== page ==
The concept of Santa Claus continues to inspire writers and artists, as in author Seabury Quinn's 1948 novel Roads, which draws from historical legends to tell the story of Santa and the origins of Christmas. Other modern additions to the "mythology" of Santa include Rudolph the Red-Nosed Reindeer, the ninth and lead reindeer immortalized in a Gene Autry song, written by a Montgomery Ward copywriter.

Santa Claus in popular culture

By the end of the 20th century, the reality of mass mechanized production became more fully accepted by the Western public. That shift was reflected in the modern depiction of Santa's residence—now often humorously portrayed as a fully mechanized production and distribution facility, equipped with the latest manufacturing technology, and overseen by the elves with Santa and Mrs. Claus as executives and/or managers.[27] An excerpt from a 2004 article, from a supply chain managers' trade magazine, aptly illustrates this depiction:

Santa's main distribution centre is a sight to behold. At 4,000,000 square feet (370,000 m2), it's one of the world's largest facilities. A real-time warehouse management system is of course required to run such a complex. The facility makes extensive use of task interleaving, literally combining dozens of DC activities (put away, replenishing, order picking, sleigh loading, cycle counting) in a dynamic queue...the DC elves have been on engineered standards and incentives for three years, leading to a 12% gain in productivity...The WMS and transportation system are fully integrated, allowing (the elves) to make optimal decisions that balance transportation and order picking and other DC costs. Unbeknownst to many, Santa actually has to use many sleighs and fake Santa drivers to get the job done Christmas Eve, and the TMS optimally builds thousands of consolidated sacks that maximize cube utilization and minimize total air miles.[28]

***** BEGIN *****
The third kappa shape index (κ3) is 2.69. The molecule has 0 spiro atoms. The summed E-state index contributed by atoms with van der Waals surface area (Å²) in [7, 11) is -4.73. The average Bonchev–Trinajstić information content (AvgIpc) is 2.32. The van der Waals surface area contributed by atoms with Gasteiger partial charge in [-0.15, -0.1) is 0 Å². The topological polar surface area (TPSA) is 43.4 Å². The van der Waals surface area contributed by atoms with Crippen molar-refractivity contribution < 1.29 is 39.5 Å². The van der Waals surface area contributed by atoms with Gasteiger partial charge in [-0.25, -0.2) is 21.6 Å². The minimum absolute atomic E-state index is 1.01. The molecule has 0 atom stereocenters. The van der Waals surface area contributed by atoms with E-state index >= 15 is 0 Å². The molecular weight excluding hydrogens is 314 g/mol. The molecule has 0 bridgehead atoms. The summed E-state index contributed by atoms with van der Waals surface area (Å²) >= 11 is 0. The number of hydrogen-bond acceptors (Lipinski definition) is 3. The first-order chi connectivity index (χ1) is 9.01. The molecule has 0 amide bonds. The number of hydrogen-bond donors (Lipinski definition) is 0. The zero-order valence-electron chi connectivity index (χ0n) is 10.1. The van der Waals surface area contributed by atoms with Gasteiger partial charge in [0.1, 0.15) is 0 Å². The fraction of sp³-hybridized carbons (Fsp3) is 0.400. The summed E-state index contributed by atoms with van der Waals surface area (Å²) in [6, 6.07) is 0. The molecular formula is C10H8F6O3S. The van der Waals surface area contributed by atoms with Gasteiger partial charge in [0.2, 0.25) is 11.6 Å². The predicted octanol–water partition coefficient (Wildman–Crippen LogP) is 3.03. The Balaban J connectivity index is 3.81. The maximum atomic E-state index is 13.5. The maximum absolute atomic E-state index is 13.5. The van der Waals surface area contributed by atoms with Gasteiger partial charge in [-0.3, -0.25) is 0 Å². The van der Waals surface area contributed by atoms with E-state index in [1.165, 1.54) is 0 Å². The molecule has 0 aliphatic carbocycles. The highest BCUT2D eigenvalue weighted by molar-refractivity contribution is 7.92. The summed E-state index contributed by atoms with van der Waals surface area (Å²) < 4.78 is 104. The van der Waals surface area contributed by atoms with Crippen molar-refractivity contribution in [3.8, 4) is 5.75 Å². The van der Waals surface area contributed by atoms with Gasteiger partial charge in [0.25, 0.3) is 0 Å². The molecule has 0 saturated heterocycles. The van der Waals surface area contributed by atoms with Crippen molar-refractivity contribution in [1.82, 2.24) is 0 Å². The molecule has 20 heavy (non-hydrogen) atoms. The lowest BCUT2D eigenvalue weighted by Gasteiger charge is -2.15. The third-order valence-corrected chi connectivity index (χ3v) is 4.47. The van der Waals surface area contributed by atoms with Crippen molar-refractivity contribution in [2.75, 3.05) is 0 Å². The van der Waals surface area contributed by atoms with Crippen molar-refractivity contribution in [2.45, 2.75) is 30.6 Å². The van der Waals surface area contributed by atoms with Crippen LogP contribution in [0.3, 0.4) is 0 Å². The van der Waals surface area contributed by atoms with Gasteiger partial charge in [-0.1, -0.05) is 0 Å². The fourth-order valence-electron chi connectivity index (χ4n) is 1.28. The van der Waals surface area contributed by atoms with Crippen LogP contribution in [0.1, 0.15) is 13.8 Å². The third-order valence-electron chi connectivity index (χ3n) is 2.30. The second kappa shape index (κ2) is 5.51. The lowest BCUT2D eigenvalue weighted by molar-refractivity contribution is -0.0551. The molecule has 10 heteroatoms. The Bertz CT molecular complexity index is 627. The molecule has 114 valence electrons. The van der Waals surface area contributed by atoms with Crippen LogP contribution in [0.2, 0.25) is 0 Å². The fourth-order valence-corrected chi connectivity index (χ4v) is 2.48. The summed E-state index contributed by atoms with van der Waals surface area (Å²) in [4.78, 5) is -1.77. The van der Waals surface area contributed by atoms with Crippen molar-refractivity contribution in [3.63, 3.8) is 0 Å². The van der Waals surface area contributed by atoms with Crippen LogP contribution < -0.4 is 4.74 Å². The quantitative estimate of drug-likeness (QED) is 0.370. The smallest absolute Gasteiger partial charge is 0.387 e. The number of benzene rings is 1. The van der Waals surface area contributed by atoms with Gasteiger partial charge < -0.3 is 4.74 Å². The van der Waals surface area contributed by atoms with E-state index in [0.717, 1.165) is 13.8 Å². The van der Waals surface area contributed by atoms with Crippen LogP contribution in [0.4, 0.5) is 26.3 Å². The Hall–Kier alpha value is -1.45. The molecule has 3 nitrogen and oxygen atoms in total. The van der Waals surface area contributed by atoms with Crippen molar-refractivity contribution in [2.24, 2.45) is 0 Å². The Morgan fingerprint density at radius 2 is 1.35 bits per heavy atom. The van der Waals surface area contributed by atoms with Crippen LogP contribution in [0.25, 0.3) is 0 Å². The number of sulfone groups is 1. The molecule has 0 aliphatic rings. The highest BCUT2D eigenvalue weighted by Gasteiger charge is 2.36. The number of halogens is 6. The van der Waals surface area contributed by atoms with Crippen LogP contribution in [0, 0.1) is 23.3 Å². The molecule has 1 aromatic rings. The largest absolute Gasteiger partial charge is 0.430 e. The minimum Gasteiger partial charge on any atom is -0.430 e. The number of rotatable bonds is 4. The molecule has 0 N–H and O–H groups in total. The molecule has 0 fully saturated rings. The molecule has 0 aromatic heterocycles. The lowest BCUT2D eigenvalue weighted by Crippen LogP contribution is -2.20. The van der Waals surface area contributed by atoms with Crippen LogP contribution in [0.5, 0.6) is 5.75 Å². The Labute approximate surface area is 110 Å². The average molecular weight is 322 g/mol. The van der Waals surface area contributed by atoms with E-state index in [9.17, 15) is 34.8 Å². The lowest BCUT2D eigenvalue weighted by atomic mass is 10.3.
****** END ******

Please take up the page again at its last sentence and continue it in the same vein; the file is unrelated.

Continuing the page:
Many television commercials, comic strips and other media depict this as a sort of humorous business, with Santa's elves acting as a sometimes mischievously disgruntled workforce, cracking jokes and pulling pranks on their boss. For instance, an early Bloom County story has Santa telling the story of how his elves went on strike, only to be fired by Ronald Reagan and replaced by unemployed aircraft control personnel.

Another recent depiction can be found in the 2007 film Fred Claus, a comedy starring Vince Vaughan in the title role as the sarcastic older brother to Santa (played by Paul Giamatti.) Fred visits his brother at the North Pole and, under the guidance of Santa and the elves (some who act as Santa's bodyguards), helps deliver the Christmas toys.

NORAD, the joint Canadian-American military organization responsible for air defense, regularly reports tracking Santa Claus every year.[29]

In Kyrgyzstan, a mountain peak was named after Santa Claus, after a Swedish company had suggested the location be a more efficient starting place for present-delivering journeys all over the world, than Lapland. In the Kyrgyz capital, Bishkek, a Santa Claus Festival was held on December 30, 2007, with government officials attending. 2008 was officially declared the Year of Santa Claus in the country. The events are seen as moves to boost tourism in Kyrgyzstan[30], which is predominately Muslim.